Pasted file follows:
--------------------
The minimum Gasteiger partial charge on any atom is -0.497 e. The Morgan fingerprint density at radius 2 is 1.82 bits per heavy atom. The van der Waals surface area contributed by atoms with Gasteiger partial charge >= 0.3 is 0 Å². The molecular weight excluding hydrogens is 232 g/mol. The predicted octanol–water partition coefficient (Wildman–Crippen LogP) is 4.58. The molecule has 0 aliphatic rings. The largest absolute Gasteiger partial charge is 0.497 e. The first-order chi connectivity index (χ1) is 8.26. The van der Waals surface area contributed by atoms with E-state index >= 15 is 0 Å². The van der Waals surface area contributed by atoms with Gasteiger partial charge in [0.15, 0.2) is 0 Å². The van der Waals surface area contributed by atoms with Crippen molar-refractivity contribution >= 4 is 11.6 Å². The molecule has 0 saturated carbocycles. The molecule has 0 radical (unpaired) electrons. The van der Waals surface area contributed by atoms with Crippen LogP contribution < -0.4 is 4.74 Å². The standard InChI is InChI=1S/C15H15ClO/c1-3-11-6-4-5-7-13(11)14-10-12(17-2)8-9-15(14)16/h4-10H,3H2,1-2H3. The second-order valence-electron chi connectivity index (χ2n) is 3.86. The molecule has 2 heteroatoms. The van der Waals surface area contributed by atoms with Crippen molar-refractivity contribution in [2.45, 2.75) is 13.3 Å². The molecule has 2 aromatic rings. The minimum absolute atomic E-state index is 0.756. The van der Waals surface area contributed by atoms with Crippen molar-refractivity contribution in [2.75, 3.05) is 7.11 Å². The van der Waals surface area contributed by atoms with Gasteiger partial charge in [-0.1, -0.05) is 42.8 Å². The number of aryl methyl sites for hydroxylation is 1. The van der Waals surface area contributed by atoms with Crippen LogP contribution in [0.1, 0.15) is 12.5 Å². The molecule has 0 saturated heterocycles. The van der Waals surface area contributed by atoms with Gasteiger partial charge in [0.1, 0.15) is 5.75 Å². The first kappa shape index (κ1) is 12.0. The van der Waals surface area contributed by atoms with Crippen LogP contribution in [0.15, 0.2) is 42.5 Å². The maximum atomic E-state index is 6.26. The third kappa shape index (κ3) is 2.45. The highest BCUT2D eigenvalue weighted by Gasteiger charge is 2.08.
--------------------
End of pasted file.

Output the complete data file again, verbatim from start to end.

The minimum Gasteiger partial charge on any atom is -0.497 e. The Morgan fingerprint density at radius 2 is 1.82 bits per heavy atom. The van der Waals surface area contributed by atoms with Gasteiger partial charge >= 0.3 is 0 Å². The molecular weight excluding hydrogens is 232 g/mol. The predicted octanol–water partition coefficient (Wildman–Crippen LogP) is 4.58. The molecule has 0 aliphatic rings. The largest absolute Gasteiger partial charge is 0.497 e. The first-order chi connectivity index (χ1) is 8.26. The van der Waals surface area contributed by atoms with E-state index >= 15 is 0 Å². The van der Waals surface area contributed by atoms with Gasteiger partial charge in [0.15, 0.2) is 0 Å². The van der Waals surface area contributed by atoms with Crippen molar-refractivity contribution >= 4 is 11.6 Å². The molecule has 0 saturated carbocycles. The molecule has 0 radical (unpaired) electrons. The van der Waals surface area contributed by atoms with Crippen LogP contribution < -0.4 is 4.74 Å². The standard InChI is InChI=1S/C15H15ClO/c1-3-11-6-4-5-7-13(11)14-10-12(17-2)8-9-15(14)16/h4-10H,3H2,1-2H3. The second-order valence-electron chi connectivity index (χ2n) is 3.86. The molecule has 2 heteroatoms. The van der Waals surface area contributed by atoms with Crippen molar-refractivity contribution in [2.45, 2.75) is 13.3 Å². The molecule has 2 aromatic rings. The minimum absolute atomic E-state index is 0.756. The van der Waals surface area contributed by atoms with Crippen molar-refractivity contribution in [2.75, 3.05) is 7.11 Å². The van der Waals surface area contributed by atoms with Gasteiger partial charge in [-0.1, -0.05) is 42.8 Å². The number of aryl methyl sites for hydroxylation is 1. The van der Waals surface area contributed by atoms with Crippen LogP contribution in [0.1, 0.15) is 12.5 Å². The molecule has 0 saturated heterocycles. The van der Waals surface area contributed by atoms with Gasteiger partial charge in [0.1, 0.15) is 5.75 Å². The first kappa shape index (κ1) is 12.0. The van der Waals surface area contributed by atoms with Crippen LogP contribution in [0.15, 0.2) is 42.5 Å². The maximum atomic E-state index is 6.26. The third kappa shape index (κ3) is 2.45. The highest BCUT2D eigenvalue weighted by Gasteiger charge is 2.08.